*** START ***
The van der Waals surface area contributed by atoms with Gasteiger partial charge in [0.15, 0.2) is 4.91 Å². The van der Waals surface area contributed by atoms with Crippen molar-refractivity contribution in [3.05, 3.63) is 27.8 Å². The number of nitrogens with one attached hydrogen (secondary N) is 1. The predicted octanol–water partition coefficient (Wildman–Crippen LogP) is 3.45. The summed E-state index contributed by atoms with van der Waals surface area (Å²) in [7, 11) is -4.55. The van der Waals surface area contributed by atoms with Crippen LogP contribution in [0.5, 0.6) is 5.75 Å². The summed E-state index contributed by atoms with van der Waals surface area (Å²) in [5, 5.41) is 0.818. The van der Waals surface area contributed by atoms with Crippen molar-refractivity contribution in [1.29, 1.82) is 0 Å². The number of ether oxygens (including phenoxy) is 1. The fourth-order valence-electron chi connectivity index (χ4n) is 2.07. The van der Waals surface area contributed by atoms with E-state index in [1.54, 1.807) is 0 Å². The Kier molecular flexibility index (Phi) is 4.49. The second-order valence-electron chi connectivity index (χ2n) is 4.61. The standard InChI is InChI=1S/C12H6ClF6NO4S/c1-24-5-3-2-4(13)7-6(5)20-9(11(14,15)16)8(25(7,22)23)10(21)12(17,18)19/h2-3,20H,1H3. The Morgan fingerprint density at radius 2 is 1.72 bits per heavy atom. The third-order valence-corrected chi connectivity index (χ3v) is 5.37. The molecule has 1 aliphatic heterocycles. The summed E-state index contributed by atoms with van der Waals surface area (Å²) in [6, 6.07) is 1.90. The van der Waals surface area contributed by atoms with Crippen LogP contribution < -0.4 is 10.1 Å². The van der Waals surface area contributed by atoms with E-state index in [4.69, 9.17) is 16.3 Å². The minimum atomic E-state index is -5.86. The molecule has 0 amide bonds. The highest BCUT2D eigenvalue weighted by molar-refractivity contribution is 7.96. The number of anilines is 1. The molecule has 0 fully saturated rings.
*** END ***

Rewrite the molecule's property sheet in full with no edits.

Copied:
The van der Waals surface area contributed by atoms with Gasteiger partial charge in [0.15, 0.2) is 4.91 Å². The van der Waals surface area contributed by atoms with Crippen molar-refractivity contribution in [3.05, 3.63) is 27.8 Å². The number of nitrogens with one attached hydrogen (secondary N) is 1. The predicted octanol–water partition coefficient (Wildman–Crippen LogP) is 3.45. The summed E-state index contributed by atoms with van der Waals surface area (Å²) in [7, 11) is -4.55. The van der Waals surface area contributed by atoms with Crippen LogP contribution in [0.5, 0.6) is 5.75 Å². The summed E-state index contributed by atoms with van der Waals surface area (Å²) in [5, 5.41) is 0.818. The van der Waals surface area contributed by atoms with Crippen molar-refractivity contribution in [1.29, 1.82) is 0 Å². The number of ether oxygens (including phenoxy) is 1. The fourth-order valence-electron chi connectivity index (χ4n) is 2.07. The van der Waals surface area contributed by atoms with E-state index in [1.54, 1.807) is 0 Å². The Kier molecular flexibility index (Phi) is 4.49. The second-order valence-electron chi connectivity index (χ2n) is 4.61. The standard InChI is InChI=1S/C12H6ClF6NO4S/c1-24-5-3-2-4(13)7-6(5)20-9(11(14,15)16)8(25(7,22)23)10(21)12(17,18)19/h2-3,20H,1H3. The Morgan fingerprint density at radius 2 is 1.72 bits per heavy atom. The third-order valence-corrected chi connectivity index (χ3v) is 5.37. The molecule has 1 aliphatic heterocycles. The summed E-state index contributed by atoms with van der Waals surface area (Å²) in [6, 6.07) is 1.90. The van der Waals surface area contributed by atoms with Crippen LogP contribution < -0.4 is 10.1 Å². The van der Waals surface area contributed by atoms with E-state index in [4.69, 9.17) is 16.3 Å². The minimum atomic E-state index is -5.86. The molecule has 0 amide bonds. The highest BCUT2D eigenvalue weighted by molar-refractivity contribution is 7.96. The number of anilines is 1. The molecule has 0 fully saturated rings.